When I reached high school, I became better in chanting and I began to write original songs instead of counter actions. Garnett Silk, Tony Rebel, Jr. Reid, Buju, Capelton, and Bounti Killa gave me motivation. I also got plenty other influences from watching dancehall videotapes such as Sting, Sunsplash, Sound Clash, etc. In 1992, while working a summer job in a metal shop, my right hand was crushed in a machine and my right index finger was amputated. Ever since, I labeled myself “Original Nine Fingers.” In 1993, my older brother now “Ranking Pulse” released his 1st reggae CD named Shake U Down on Prime Record label in Puerto Rico. He was also the 1st Virgin Islands’ artist to be interviewed and had his video shown on Caribbean Satellite Network (CSN). In my last year of high school in 1994, I performed in a show we called Central High Sun Splash (C.H.S.). This was my first time performing in front of a big crowd. This show featured ten (10) artists from different parts of the island who attended school. The first artist out of the show to release his own CD was Goldfish. After graduating from high school, I was inspired by new reggae artists like Luciano, Sizzla, Anthony B., and Jr. Kelly. I also began to purchase music that my dad never had from artists like Aswad, Black Uhuru, Israel Vibration, Twinkle Brothers, and Jah-Shaka. In 1997, I started to attend “Chant-out” in Whim, where I discovered DJ Swain of the Underground Sounds. We became friends and he was the first to record me and put my songs out on his mixtape (CD’s). I began to record on his mixtapes year after year along with other V.I. artists. This introduced me to Donny Dread, who gave me the opportunity to record three whole songs on his first various Artists CD named “7th St. Faren Heights.” The songs I recorded were “Babylon Pan We Mind,” “Raspect the ladies,” and “Come Together.” Donny Dread was a young artist and producer who was forming his own label, “Groundbreaking Records.” During this time I met Tippy and Kenyatta, who were two young musicians and producers. In 1999 when Midnite returned to St. Croix, I was inspired and became a fan of the band and Idren to Vaughn Benjamin. When Tippy released his 1st (Various/Weep Not/I-Grade), I recorded “Baptized in the Ghetto” to give the world a sneak preview of what was coming. “Baptized in the Ghetto” is also the title track for my album that I began to record with Donny Dread. When he released his 1st solo, Set De Pace in 2004, I was featured on a combination tune named “See and Know” along with “YAHADANAI.” From 1999 to 2004, I have been working off and on with a local reggae band named Gravity. They were known for singing covers so I performed as a backup singer and chanter with them to develop my skills. In 2005, I linked up with a next band, Reggae Bubblers, who had their own studio. In May 2005, they released their 1st various Artists CD, “Blackstarliner Vol. #1,” which featured my song, “Mr. Problem.” Shortly after, I began recording for “Blackstarliner Vol. #2,” and recorded “Life,” which was released in October 2005, followed by Vol. #3, which featured "Reggae Lives On". I am currently awaiting the release of my 1st album “Baptized in the Ghetto” and recording whenever I get the opportunity.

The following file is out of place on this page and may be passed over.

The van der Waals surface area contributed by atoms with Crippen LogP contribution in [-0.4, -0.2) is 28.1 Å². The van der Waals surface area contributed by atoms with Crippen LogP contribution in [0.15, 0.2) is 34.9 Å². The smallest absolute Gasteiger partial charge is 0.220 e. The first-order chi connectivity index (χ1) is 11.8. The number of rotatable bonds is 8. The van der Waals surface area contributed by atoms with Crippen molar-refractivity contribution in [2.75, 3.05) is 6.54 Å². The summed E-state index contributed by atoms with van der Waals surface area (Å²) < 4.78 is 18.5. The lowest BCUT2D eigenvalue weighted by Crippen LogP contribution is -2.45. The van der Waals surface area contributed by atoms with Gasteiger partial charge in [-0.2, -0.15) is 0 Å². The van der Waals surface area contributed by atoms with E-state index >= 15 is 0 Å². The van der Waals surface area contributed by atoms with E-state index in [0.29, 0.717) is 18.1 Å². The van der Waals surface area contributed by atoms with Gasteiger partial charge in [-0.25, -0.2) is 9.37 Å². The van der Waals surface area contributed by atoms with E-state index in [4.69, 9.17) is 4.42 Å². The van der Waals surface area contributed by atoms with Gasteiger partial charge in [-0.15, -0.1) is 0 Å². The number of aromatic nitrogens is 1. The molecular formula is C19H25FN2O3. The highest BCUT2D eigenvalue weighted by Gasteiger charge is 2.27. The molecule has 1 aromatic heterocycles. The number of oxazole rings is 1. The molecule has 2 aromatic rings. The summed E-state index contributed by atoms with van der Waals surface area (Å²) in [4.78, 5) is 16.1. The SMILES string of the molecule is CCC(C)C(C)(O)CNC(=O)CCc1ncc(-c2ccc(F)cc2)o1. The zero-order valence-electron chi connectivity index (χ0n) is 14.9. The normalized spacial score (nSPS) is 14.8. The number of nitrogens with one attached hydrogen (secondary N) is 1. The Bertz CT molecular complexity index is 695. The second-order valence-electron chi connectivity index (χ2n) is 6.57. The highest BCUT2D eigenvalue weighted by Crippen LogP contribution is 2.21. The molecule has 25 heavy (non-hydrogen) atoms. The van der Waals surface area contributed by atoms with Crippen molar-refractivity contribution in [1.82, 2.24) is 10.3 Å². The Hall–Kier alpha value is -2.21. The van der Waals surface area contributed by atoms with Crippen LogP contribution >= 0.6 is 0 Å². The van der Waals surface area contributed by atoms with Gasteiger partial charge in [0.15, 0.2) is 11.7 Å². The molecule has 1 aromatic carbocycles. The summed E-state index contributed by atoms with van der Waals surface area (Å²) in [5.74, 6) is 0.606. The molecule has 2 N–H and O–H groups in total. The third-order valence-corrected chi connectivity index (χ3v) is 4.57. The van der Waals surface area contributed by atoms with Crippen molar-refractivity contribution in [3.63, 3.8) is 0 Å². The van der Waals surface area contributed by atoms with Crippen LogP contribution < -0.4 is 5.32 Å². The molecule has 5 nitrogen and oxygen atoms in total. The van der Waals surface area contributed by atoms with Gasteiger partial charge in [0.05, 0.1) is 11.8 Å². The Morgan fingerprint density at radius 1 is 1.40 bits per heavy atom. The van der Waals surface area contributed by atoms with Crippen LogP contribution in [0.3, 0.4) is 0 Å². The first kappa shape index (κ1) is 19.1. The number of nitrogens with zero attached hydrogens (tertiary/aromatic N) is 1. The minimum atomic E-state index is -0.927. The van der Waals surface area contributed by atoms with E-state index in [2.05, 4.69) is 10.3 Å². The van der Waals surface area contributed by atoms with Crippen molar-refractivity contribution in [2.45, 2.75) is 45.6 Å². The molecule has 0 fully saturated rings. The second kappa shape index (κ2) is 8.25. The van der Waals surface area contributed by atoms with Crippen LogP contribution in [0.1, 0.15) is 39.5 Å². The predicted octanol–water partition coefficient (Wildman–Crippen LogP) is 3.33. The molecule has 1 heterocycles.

Click on thumbnails for full-size photos

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Xkaliba - SNWMF 2007 - Photos by Adebo Thomas
Xkaliba - Frederiksted, STX - January 7, 2006
UCA Center, STX - January 7, 2006 WRIP - Jan 8, 2006


Xkaliba Interview
January 7, 2006
St. Croix, USVI
Running Time: 6:47
Click on Image to hear Interview

Album Reviews
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Baptized In The Ghetto

Reggae Reviews:
Xkaliba -- the 'Original Nine Fingers' as he labeled himself since his right hand was crushed in a machine while working a summer job in a metal shop in 1992, which made that his right index finger was amputated -- belongs to a group of lesser known V.I. roots artists, who already have shown potential on compilation albums, but are waiting for an international breakthrough. On the basis of his musical efforts gathered on this debut album, there's no doubt Xkaliba will succeed in his mission to become a familiar name amongst reggae fans on a far wider scale. - More
Xkaliba's style is strictly Virgin Island roots. His style definitely works throughout the entire album and by my own rule, when every song is about something, it generally makes the album much easier to listen to (and review!). Although I rarely describe a roots album as such, the word that first comes to mine when really listening to Baptized in the Ghetto is FUN. It is thoroughly informative and even more so entertaining to listen to this album. The production is top notch (and even up to a few years ago, in my own experience with the music, that wasn't necessarily always the case in VI reggae as the talent was still developing and the attention and necessary funds were still accruing) from Donny Dread, and for his own part, Xkaliba not only has a full understanding of his topics (which run the usual roots gambit from first and foremost HIM Jah, the Empress, Mama, Babylon business and Black enlistment) but a unique method of creating not only vibes and melodies, but odd little stories which more than get his point across, and although I mentioned that he wasn't as talented as was Sabbattical Ahdah, he's no rookie at the game and his actual lyrical and flow ability is top notch, whether pure roots or dancehall. - More

For The People

BigUp Radio:
XKaliba, also known as "Original Nine Fingers", the chanter from St. Croix in the U.S. Virgin Islands has released his second album "For the People." It is full up of crucial tracks taken from the compilation albums "Black Star Liner" and "Itinual Jah" along with newer tunes that creates some real conscious music, "For the People". XKaliba's music is an authentic, Rastafari driven sound, enveloped inna roots and culture message. - More